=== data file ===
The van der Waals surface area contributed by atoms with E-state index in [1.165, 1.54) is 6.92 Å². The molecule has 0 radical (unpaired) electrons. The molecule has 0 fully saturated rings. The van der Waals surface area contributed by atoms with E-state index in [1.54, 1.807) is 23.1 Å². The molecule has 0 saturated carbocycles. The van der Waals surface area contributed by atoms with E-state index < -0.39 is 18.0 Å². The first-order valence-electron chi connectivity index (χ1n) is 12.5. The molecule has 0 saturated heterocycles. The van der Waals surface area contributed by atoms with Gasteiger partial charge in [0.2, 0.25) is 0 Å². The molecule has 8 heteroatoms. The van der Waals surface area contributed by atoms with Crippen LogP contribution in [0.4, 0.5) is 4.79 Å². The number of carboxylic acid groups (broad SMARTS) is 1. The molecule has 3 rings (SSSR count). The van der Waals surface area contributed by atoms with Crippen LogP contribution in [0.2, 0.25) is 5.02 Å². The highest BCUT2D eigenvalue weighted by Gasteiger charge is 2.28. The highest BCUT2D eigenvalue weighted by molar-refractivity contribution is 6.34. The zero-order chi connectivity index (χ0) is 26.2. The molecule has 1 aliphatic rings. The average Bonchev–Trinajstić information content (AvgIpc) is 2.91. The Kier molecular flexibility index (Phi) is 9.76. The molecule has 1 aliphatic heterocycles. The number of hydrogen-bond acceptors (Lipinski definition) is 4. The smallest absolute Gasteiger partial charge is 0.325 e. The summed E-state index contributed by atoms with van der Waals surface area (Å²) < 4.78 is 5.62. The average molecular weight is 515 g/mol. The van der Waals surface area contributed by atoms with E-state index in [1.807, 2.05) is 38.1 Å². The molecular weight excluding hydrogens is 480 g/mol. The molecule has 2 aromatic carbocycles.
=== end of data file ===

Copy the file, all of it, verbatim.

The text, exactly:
The van der Waals surface area contributed by atoms with E-state index in [1.165, 1.54) is 6.92 Å². The molecule has 0 radical (unpaired) electrons. The molecule has 0 fully saturated rings. The van der Waals surface area contributed by atoms with E-state index in [1.54, 1.807) is 23.1 Å². The molecule has 0 saturated carbocycles. The van der Waals surface area contributed by atoms with E-state index < -0.39 is 18.0 Å². The first-order valence-electron chi connectivity index (χ1n) is 12.5. The molecule has 0 saturated heterocycles. The van der Waals surface area contributed by atoms with Gasteiger partial charge in [0.2, 0.25) is 0 Å². The molecule has 8 heteroatoms. The van der Waals surface area contributed by atoms with Crippen LogP contribution in [0.4, 0.5) is 4.79 Å². The number of carboxylic acid groups (broad SMARTS) is 1. The molecule has 3 rings (SSSR count). The van der Waals surface area contributed by atoms with Crippen LogP contribution in [0.2, 0.25) is 5.02 Å². The highest BCUT2D eigenvalue weighted by Gasteiger charge is 2.28. The highest BCUT2D eigenvalue weighted by molar-refractivity contribution is 6.34. The zero-order chi connectivity index (χ0) is 26.2. The molecule has 1 aliphatic rings. The average Bonchev–Trinajstić information content (AvgIpc) is 2.91. The Kier molecular flexibility index (Phi) is 9.76. The molecule has 1 aliphatic heterocycles. The number of hydrogen-bond acceptors (Lipinski definition) is 4. The smallest absolute Gasteiger partial charge is 0.325 e. The summed E-state index contributed by atoms with van der Waals surface area (Å²) < 4.78 is 5.62. The average molecular weight is 515 g/mol. The van der Waals surface area contributed by atoms with E-state index in [1.807, 2.05) is 38.1 Å². The molecular weight excluding hydrogens is 480 g/mol. The molecule has 2 aromatic carbocycles.